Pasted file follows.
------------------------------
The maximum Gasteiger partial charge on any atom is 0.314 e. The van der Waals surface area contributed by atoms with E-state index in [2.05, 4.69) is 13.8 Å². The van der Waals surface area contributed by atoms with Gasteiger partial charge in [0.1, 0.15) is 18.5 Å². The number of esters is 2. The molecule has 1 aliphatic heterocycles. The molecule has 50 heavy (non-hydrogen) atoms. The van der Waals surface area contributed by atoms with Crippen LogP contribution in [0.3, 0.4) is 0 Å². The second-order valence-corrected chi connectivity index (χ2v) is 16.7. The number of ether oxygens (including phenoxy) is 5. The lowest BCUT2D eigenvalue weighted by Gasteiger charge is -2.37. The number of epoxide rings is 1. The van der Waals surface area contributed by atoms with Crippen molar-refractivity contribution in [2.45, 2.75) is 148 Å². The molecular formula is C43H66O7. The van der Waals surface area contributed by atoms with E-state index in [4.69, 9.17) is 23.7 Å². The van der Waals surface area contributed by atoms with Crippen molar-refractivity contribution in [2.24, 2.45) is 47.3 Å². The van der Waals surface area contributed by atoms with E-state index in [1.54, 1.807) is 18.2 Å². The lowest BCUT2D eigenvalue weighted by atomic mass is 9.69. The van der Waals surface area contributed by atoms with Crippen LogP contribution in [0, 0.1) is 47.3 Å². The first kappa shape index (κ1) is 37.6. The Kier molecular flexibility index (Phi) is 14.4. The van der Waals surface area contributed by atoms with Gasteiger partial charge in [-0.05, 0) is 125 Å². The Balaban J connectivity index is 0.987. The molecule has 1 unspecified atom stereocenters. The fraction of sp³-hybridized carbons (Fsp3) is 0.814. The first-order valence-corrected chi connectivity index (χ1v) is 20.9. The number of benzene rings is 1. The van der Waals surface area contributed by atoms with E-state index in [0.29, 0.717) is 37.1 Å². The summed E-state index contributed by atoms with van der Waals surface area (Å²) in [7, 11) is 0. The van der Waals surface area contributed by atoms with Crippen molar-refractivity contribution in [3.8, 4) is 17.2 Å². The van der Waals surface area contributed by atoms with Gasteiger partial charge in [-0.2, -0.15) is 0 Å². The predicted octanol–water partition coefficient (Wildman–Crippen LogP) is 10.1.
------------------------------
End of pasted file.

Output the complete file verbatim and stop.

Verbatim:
The maximum Gasteiger partial charge on any atom is 0.314 e. The van der Waals surface area contributed by atoms with E-state index in [2.05, 4.69) is 13.8 Å². The van der Waals surface area contributed by atoms with Gasteiger partial charge in [0.1, 0.15) is 18.5 Å². The number of esters is 2. The molecule has 1 aliphatic heterocycles. The molecule has 50 heavy (non-hydrogen) atoms. The van der Waals surface area contributed by atoms with Crippen LogP contribution in [0.3, 0.4) is 0 Å². The second-order valence-corrected chi connectivity index (χ2v) is 16.7. The number of ether oxygens (including phenoxy) is 5. The lowest BCUT2D eigenvalue weighted by Gasteiger charge is -2.37. The number of epoxide rings is 1. The van der Waals surface area contributed by atoms with Crippen molar-refractivity contribution in [2.45, 2.75) is 148 Å². The molecular formula is C43H66O7. The van der Waals surface area contributed by atoms with E-state index in [4.69, 9.17) is 23.7 Å². The van der Waals surface area contributed by atoms with Crippen molar-refractivity contribution in [2.24, 2.45) is 47.3 Å². The van der Waals surface area contributed by atoms with E-state index in [1.54, 1.807) is 18.2 Å². The lowest BCUT2D eigenvalue weighted by atomic mass is 9.69. The van der Waals surface area contributed by atoms with Crippen LogP contribution in [0, 0.1) is 47.3 Å². The first kappa shape index (κ1) is 37.6. The Kier molecular flexibility index (Phi) is 14.4. The van der Waals surface area contributed by atoms with Gasteiger partial charge in [-0.05, 0) is 125 Å². The Balaban J connectivity index is 0.987. The molecule has 1 unspecified atom stereocenters. The fraction of sp³-hybridized carbons (Fsp3) is 0.814. The first-order valence-corrected chi connectivity index (χ1v) is 20.9. The number of benzene rings is 1. The van der Waals surface area contributed by atoms with E-state index in [0.29, 0.717) is 37.1 Å². The summed E-state index contributed by atoms with van der Waals surface area (Å²) in [7, 11) is 0. The van der Waals surface area contributed by atoms with Crippen molar-refractivity contribution in [3.8, 4) is 17.2 Å². The van der Waals surface area contributed by atoms with Gasteiger partial charge in [-0.2, -0.15) is 0 Å². The predicted octanol–water partition coefficient (Wildman–Crippen LogP) is 10.1.